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Subway is donating sandwiches today. Twenty-some cases of bottled water sit at what volunteers and neighbors are now calling "The Café." Trucks keep showing up to haul sandbags to neighborhoods downstream. One rolls up and Dufner directs church members to load it up and head to her backyard. "We need to get some of these across the river," she says. "We'll have to pitch them over the fence."
Soon I'm standing in the trench next to Randy Newman's garage, sending sandbags down a line of volunteers to the hole in Dufner's fence. "Heavy. Light. Heavy. Heavy"—the guy unloading the bags from the pickup is kind enough to give the rest of us an idea of what's coming. Some of the bags are saturated with rainwater. Any loss in momentum along the line results in grunts, dropped bags, and jokes. Occasionally a bag explodes, dumping sand everywhere. The mosquitoes are almost unbearable.
Several other volunteers are loading sandbags into green metal carts and slogging through the mud to Dufner's driveway. If the water knocks down any more walls on the far side of Kehrwald, she now has a surplus of sandbags close at hand.
Water rushes down an alley and around a basketball hoop reinforced with extra sandbags. "All the folks in those houses have been evacuated," Dufner tells the crowd of volunteers. "Most haven't made it back in weeks." The group stares in fascination; most haven't seen the extent of the flooding over here. It's a stark contrast to the wade-able inches on much of Tower.
"Are you guys freaked out?" someone asks.
"No, we're pretty high up," Dufner answers. "The flooding tore up the pavement on Kehrwald too, so the water's not as high as it would have been."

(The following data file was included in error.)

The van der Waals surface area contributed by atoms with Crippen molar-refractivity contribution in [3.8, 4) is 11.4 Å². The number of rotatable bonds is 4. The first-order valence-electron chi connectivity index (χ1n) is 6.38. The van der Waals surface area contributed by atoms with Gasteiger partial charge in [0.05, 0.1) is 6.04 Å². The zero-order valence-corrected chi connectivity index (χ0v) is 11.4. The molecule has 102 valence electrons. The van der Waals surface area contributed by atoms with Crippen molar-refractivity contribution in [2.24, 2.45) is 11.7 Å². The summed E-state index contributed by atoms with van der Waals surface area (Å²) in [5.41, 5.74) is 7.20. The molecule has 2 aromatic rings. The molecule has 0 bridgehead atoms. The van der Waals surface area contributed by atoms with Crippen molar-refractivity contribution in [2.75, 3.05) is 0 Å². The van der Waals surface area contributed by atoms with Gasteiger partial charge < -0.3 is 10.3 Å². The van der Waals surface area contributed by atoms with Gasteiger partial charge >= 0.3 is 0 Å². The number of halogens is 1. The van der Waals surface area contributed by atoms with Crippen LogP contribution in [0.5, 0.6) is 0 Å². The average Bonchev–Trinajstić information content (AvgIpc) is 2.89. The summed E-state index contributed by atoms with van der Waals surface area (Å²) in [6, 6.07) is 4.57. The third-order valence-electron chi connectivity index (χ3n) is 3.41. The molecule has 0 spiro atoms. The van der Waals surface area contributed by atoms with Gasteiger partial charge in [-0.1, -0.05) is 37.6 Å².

On the way to the sandbagging station, I check in with Randy Newman. He and his girlfriend, Tina Anderson, are busy putting additional latticework on the side of their house. Their hop plants are growing fast with all this water, Anderson says. Newman climbs onto the edge of the deck and balances precariously on his one leg. I hand him a screw and he fixes the lattice in place. "I just had to do some of this mundane yard work today," he says. "Get my mind off all this shit."
Newman suffers from social anxiety, he says. The buzz of volunteers has been tough on him. When the first loads of sand were dumped in front of his house a few days ago, he says, he had to pop a Xanax to keep from shouting at the volunteers. That has no bearing on his appreciation. "We had no idea people were going to come out and give up their time to help people that live miles away," he says. "They had to haul out lights for the people who were working late last night. Doing it for strangers."
As the afternoon wanes, the Army Corps retrieves its excavator and employees with the Missoula County Public Works Department arrive to clean up the excess riprap. No one cheers as the levee equipment pulls out. Most continue their tasks; a few pause to grumble. Next week, the Army Corps and county will agree that the levee's effectiveness was mixed.
Lawson offers a couple of sandbaggers a tour of the Kehrwald flooding. The flow appears just as strong as yesterday, despite the new berm. A young boy looks at the rapids separating Newman's backyard from Ivan Yarmolich's trailer. "Woah," he says, "it's like a river back here."
Lawson's reply has such a darkly sober edge it makes me shudder. "We call it Kehrwald Creek, honey."
Still not enough
The weather warms significantly Sunday. The volunteer sandbaggers on Tower Street thin dramatically. A few Boy Scouts and some concerned locals are all that's left. The neighborhood that buzzed with activity a few days ago now looks nearly deserted. Even the sandwiches have stopped coming.